Every time I write about Thomas, part of me senses I’m writing just for me.  He never starts much dialogue in the comments, or provokes much reaction.  I think that, for many of you, what attracts me about him is what you find too obscure, too strange, too difficult to make sense of.  And I can respect that—maybe Dylan and I are kidding ourselves.  Maybe his work is less visionary and insightful than I credit it with being.  All I can say is how it moves me, how it grabs me by the throat and drags words out of me, or shouts of joy as I read, or tears.  If once a year I pick a poem just for me, not because I think it will appeal to others, necessarily, or because it comments on something worthwhile, or adds insight to the Pulitzer novel, I’m glad it’s him, and this time of year is as good a time as any to do that.  Next week we’ll be back to something a little more accessible, I promise; and for those who got something good out of Thomas today, I’m glad, and I hope what we both see in him is as real as it feels.

Poetry Friday: On the occasion of my birthday, I turn to Dylan Thomas…

That’s right, for the first time in the blog’s history, Poetry Friday falls on my birthday, and I thought it was high time I posted a birthday poem.  At first, I wanted to find a birthday poem about a poet turning 33, since that’s my number this year, but the only suitable candidate was by one of those whiny Romantic poets who seemed to be especially melancholy about hitting the big three-three (I kid, George, I kid—you’re not whiny, you’re….er, complicated? I’m sure that’s what they told you at the time).  So I decided to share with you tonight an excerpt from a lovely poem by the Welsh Whitman (that’s a nickname for Dylan Thomas I’ve just invented—tell your friends) called “Poem On His Birthday”, in the hopes that, although Dylan was celebrating “his driftwood thirty-fifth wind turned age“, I’m close enough to that mark that I can take his words for my own use.  If you’re a big Thomas fan and have the time for a slightly longer poem, go read the whole thing, which is gorgeous.  I try to aim at a much shorter length here for PF features, figuring that you only have so much time on a Friday night (and some folk only want to work through a Dylan Thomas piece for so long), so here’s one excerpt from the middle of his birthday poem to himself that I was particularly struck by:

And freely he goes lost
In the unknown, famous light of great
And fabulous, dear God.
Dark is a way and light is a place,
Heaven that never was
Nor will be ever is always true,
And, in that brambled void,
Plenty as blackberries in the woods
The dead grow for His joy.

There he might wander bare
With the spirits of the horseshoe bay
Or the stars’ seashore dead,
Marrow of eagles, the roots of whales
And wishbones of wild geese,
With blessed, unborn God and His Ghost,
And every soul His priest,
Gulled and chanter in young Heaven’s fold
Be at cloud quaking peace,

But dark is a long way.
He, on the earth of the night, alone
With all the living, prays,
Who knows the rocketing wind will blow
The bones out of the hills,
And the scythed boulders bleed, and the last
Rage shattered waters kick
Masts and fishes to the still quick starts,
Faithlessly unto Him

Who is the light of old
And air shaped Heaven where souls grow wild
As horses in the foam:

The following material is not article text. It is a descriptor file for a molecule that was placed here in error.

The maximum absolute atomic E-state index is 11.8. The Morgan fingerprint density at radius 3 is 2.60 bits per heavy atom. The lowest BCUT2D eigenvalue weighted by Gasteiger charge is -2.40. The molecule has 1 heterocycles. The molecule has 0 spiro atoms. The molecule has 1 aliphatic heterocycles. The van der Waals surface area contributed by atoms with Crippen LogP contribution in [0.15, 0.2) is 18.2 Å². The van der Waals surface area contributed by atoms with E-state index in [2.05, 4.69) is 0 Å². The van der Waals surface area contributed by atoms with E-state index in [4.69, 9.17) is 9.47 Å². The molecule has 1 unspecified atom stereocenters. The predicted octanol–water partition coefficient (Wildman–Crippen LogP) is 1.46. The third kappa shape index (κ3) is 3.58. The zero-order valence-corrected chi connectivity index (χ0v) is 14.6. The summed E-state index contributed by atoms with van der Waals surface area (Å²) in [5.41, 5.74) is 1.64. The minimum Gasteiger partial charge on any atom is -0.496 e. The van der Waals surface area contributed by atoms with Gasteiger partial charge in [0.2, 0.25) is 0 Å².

Oh, let me midlife mourn by the shrined
And druid herons’ vows
The voyage to ruin I must run,
Dawn ships clouted aground,
Yet, though I cry with tumbledown tongue,
Count my blessings aloud:

When I read this poem, I feel like Caliban in the Tempest—clouds open and shower forth riches in a dream I hope will never end.  We are traveling into the inner space of the mind and heart as words combine in dazzling images that cannot exist (but do, dear Dylan, in that impossible imagination you help us discover).  I cannot tell you what it means that the dead grow for His joy like blackberries in the woods, except to say that Dylan Thomas, that rascally old alcoholic, is a man profoundly touched by hope.  I cannot tell you what it means to walk the long way of the dark, accompanied only by the stars’ seashore dead and the chanters of Heaven’s fold and the roots of whales, except to say that Dylan Thomas, the most boorish and overbearing guest at every party he ever attended, is the poet who writes the songs we sing on that dark path, and he believes those songs will lift us out of it again on the other side (in that unknown country).  The man was a study in contradictions (I call him the Welsh Whitman for a reason), but what he drags out of me is this deep sense of belonging on the earth—a powerful feeling of kinship with living things and dead things, with the tiny animals of the deep waters and with the most distant stars.  In Dylan’s verse, when I am able to immerse myself in it, I find my way to such astonishing gratitude that all I can do is cry out with him, my brother of the tumbledown tongue, and thank God for a world and a human voice and the idea of poetry.

This is all unhelpful as an analysis of a poem.  But on my birthday, like Dylan, I feel just a little liberty to be obscure, to be glad and to make merry—a liberty I maybe feel more often than is strictly proper, but one I have decided to indulge in today anyway.  If what you saw here touched you, go follow that link to the whole poem.  The list of blessings that follows this excerpt is daring and strange and exactly true.  And if Dylan doesn’t move you, I hope that somewhere in your weekend you will find joy, whether in word or image, whether in thought or act, and that you come back again for another good dose of poetry next Friday.  Until then, may you go lost in the unknown, famous light.